As a Hedonist and a Dandy, Beauty is important to my philosophy. I feel not only happy, but at my most spiritually aware when I’m surrounded by beautiful things. Of course, it helps that I’ve long cultivated a sense for seeing beauty in some of the most unconventional things: There is as much beauty in a stack of old books as there is in the most delicate statues adorning a shrine. There’s beauty in what appears to be the mere disarray of a well-loved collection of records just as much as there is beauty in an antique trunk. Even inexpensive and tacky “crystalline” plastic baubles can be arranged artfully and add to the beauty of a room.
Indeed, it’s the philosophy of Hedone that offers us beauty not just in expensive finery, but in the tangled hair and sweat-soaked sheets of a quick fuck.
On the other hand, just because I’ve cultivated the ability to see beauty in unconventional things doesn’t mean everything, or every-one, in this world is beautiful. The ordinary and the ugly are needed to measure beauty by, because if everything is beautiful, then nothing is. It’s like that “Project Pagan Enough” nonsense, where all that’s necessary to “be pagan” is to simply call oneself such; not only does that not necessarily make it so, it doesn’t define what the concept is. If there’s nothing that sets apart the beautiful from everything else, then one has rendered the concept meaningless.
The dictionary defines “beauty” as “impressively pleasing qualities in something or someone”. Ergo, for the Hedonist, beauty is very necessary, as it gives feelings of pleasure. That said, beauty is also incredibly subjective to cultural and personal tastes, but beauty isn’t merely the absense of ugliness —ugliness is the polar opposite of beauty, ugliness is impressively repulsive. The rest is merely ordinary. Beauty makes an impression, it etches itself into your memory and illuminates itself in your presence. Beauty is, at the very least, semi-divine in nature.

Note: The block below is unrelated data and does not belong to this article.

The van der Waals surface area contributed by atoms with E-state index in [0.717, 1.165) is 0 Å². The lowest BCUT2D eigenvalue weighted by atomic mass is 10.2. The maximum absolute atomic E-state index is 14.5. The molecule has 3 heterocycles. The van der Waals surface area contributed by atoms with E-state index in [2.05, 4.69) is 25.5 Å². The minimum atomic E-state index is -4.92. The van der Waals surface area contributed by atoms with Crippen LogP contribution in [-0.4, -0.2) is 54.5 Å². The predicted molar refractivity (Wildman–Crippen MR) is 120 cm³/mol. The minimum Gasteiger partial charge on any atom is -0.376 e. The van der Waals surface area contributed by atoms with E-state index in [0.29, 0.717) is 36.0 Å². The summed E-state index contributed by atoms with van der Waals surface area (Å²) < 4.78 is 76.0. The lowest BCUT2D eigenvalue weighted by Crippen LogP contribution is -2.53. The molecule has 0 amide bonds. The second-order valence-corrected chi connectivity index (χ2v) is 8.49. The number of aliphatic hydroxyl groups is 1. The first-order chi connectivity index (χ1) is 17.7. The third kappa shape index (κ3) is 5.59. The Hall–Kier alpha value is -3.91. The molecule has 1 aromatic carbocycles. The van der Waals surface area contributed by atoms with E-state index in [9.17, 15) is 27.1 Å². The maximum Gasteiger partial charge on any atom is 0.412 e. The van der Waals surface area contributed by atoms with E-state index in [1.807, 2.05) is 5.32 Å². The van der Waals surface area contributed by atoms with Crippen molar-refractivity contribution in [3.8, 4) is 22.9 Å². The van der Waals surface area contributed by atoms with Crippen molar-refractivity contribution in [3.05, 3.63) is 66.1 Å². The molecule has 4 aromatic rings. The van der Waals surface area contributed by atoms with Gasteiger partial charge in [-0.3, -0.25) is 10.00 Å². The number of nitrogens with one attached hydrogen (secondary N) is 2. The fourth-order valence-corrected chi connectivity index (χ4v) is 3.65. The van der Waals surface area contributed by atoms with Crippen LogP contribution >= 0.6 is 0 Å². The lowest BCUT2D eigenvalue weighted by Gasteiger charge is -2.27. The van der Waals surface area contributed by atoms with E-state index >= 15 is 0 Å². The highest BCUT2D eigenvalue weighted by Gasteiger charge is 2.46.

Unfortunately, when the subject of beauty turns to the professions of acting and modelling, the concept of “beauty” has become so homogenised as to be a celebration of the ordinary. Different is distasteful, and even those who are hailed as being “unconventional” are only so in a manner that is like putting a spot of glitter on a leaf of printer paper —take away the superficial adornment, and you’ve still got the same thing as every-one else.
Similarly, the Pagan community dabs some patchouli oil on their ordinary lives, and proclaims it unconventional and different, whilst doing precious little to actually create something beautiful in themselves, their surroundings, their very lives that will invite the Divine, in all Its forms into their lives. Without beauty, the Gods of the Pleasures are unwelcomed.